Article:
Egocentric: A person who has his I's too close together.

-- Evan Esar

A Case of "Linguistic Ignorance"

Now, let me make a little milder this criticism, by pointing to something in my own, native Croatian language where we go wrong -- but in some entirely different sense.

Namely, while English language may have this issue of "linguistic arrogance", Croatian could be said to have a feature of "linguistic ignorance". Funny, in all of my 23 years spent there, I never heard anybody mention it. My thinking may not only be out-of-the-box, but also quite "distant" from it.

So, why am I calling that "linguistic ignorance"? Because Croatians are saying something in a very wise form, but they don't think of it literally as it sounds, but just as a habitual "figure of speech".

Namely, it's a known truism in modern psychology that all our emotions are of our own make, not a result of an outside stimulus. In other words, no one is "making" us sad, mad, happy, or anything else for that matter, simply because they couldn't walk into our brain to press some buttons there. It's we who are interpreting others behaviors/appearances colored by our own intimate parameters.

And that's exactly what Croatians are saying while interpreting it as something else. Like: "Ja se srdim" means literally (and wise): "I anger myself", and the same word "se" meaning "self" is used for so many other emotions, denoting that we do some feeling to ourselves.

But we don't take it that way. You piss a Croatian and he will say it, but he will still mean that you pissed him -- not that he is doing it to himself.

And that's why I called it "linguistic ignorance".

Now, does all that make English folks "arrogant", and Croatians "ignorant"? Well, being an individualist of my own version, I don't like generalizing, so I may say that "some" English are arrogant, and "some" Croatians are ignorant.

I have met both, and I can't tell which one was really less of a good company.

Canada...a Land Where People Get Judged by Their Personality, Not by Their Accent

Canada...a Land Where People Get Judged by Their Personality, Not by Their Accent

Egotism is an art of seeing in yourself what others cannot se.

-- George V. Higgins

No Spelling Rules at All

This post was about languages, not the people. Trying to understand either is not an easy task. Leaving mentalities out of it, I may never understand why some languages like English or French couldn't be phonetic, like Latin, or most of Slavic languages where any letter of alphabet is always pronounced the same way. Or, why some composed German words have to be "a foot long" and tongue-twisting. Or, why Mandarin words are so short that by itself a word means nothing, but only makes sense in context with all others in a sentence.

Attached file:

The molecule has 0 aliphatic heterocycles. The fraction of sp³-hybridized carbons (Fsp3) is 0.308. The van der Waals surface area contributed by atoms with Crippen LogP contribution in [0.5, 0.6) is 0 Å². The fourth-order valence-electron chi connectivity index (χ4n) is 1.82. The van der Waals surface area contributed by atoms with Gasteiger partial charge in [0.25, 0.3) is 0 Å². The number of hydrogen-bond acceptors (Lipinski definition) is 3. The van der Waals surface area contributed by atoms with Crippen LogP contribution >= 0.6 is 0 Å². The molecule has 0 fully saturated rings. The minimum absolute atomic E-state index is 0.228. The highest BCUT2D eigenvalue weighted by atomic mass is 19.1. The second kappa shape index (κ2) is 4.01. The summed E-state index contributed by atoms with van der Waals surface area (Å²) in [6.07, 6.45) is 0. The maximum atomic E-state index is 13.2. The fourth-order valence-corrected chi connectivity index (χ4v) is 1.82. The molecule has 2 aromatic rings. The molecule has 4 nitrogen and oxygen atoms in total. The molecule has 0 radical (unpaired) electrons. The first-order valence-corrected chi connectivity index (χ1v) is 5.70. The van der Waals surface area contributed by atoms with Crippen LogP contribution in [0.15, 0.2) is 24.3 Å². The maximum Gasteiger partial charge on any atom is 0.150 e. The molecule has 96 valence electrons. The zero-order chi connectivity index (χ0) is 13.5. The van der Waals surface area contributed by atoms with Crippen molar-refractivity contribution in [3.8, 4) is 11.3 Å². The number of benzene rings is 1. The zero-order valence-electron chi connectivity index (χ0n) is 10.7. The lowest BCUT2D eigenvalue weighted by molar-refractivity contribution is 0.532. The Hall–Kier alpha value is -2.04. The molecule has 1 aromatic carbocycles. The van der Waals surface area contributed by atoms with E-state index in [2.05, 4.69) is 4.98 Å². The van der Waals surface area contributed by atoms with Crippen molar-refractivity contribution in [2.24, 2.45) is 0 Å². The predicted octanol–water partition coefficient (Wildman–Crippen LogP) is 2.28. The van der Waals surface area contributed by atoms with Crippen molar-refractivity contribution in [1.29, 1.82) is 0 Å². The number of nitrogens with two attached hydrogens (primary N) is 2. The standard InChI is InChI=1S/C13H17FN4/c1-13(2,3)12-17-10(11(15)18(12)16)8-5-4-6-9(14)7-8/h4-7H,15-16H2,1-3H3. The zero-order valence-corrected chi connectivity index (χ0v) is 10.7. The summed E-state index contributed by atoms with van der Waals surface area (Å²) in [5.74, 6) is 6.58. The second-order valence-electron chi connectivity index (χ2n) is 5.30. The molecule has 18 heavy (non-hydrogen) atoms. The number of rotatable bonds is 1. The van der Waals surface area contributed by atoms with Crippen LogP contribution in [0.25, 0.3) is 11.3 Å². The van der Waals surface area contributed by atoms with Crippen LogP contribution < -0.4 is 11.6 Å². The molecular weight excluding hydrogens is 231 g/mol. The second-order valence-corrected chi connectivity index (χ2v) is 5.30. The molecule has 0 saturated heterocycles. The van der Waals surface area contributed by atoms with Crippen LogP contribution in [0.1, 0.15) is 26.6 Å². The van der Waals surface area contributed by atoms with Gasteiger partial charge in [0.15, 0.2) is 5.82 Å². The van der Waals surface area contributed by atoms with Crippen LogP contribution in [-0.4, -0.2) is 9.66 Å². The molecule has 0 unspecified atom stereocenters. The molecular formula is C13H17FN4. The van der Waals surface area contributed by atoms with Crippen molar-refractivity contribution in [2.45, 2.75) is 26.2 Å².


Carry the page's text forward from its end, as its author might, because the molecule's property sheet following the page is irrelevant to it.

Why someone new to the English language has to know a word to be able to pronounce it properly. Like "put" and "but" are only different in one letter, but that "u" has to be pronounced differently. I'll never get it why that was necessary. Like somebody insisted to make it complicated, while they had a more practical solution but didn't want to use it.

Why double "o" in so many words is pronounced like in words school, fool, foot, etc. -- but then comes something like "blood" that spoils the sequence of what would appear to be a rule.

It seems like even some English speaking folks are getting tired of all that, since the slang "nite" is replacing "night", with few of other examples that I can't remember right now.

During my relatively short immigration to the USA, my American boss asked me: "What's that accent?" Accent? That's one word that nobody bothers with here in Canada, where we have an official multiculturalism, and most of the people have an "accent".

Then I hear how people in New York speak with a different accent that those down south -- but they don't call it that way. It's an ethnical melting pot, and only when your "accent" doesn't sound like anything between the Niagara Falls and the Rio Grande, that's the time to start wondering what kind of extraterrestrial they are dealing with.

Well, don't ask me if that's the only reason why I came back to Canada. I love it here. Hey, I do get a little shocked when friends of our family in California imagine Canada to be all in ice, like we all live like Inuit folks. Don't they learn any geography at school, at least about their neighboring countries?

Makes me remember Mark Twain's words: "God created wars so that Americans can learn geography."

One dude was surprised when I casually mentioned that we live close to a casino.

"You have casinos?!" -- he asked as if stunned.

Well, here I go, forgetting that the post was about languages.

Actually, I just made up my mind to reach a word count over 1250. Hence all these additions and fillers.

But, yeah, English is a funny language, or, did I actually mean those folks who speak fluent, accent-free English, but live in an "anglocentric" universe.

With some people talking, their "I" is never capitalized enough -- see the video bvelow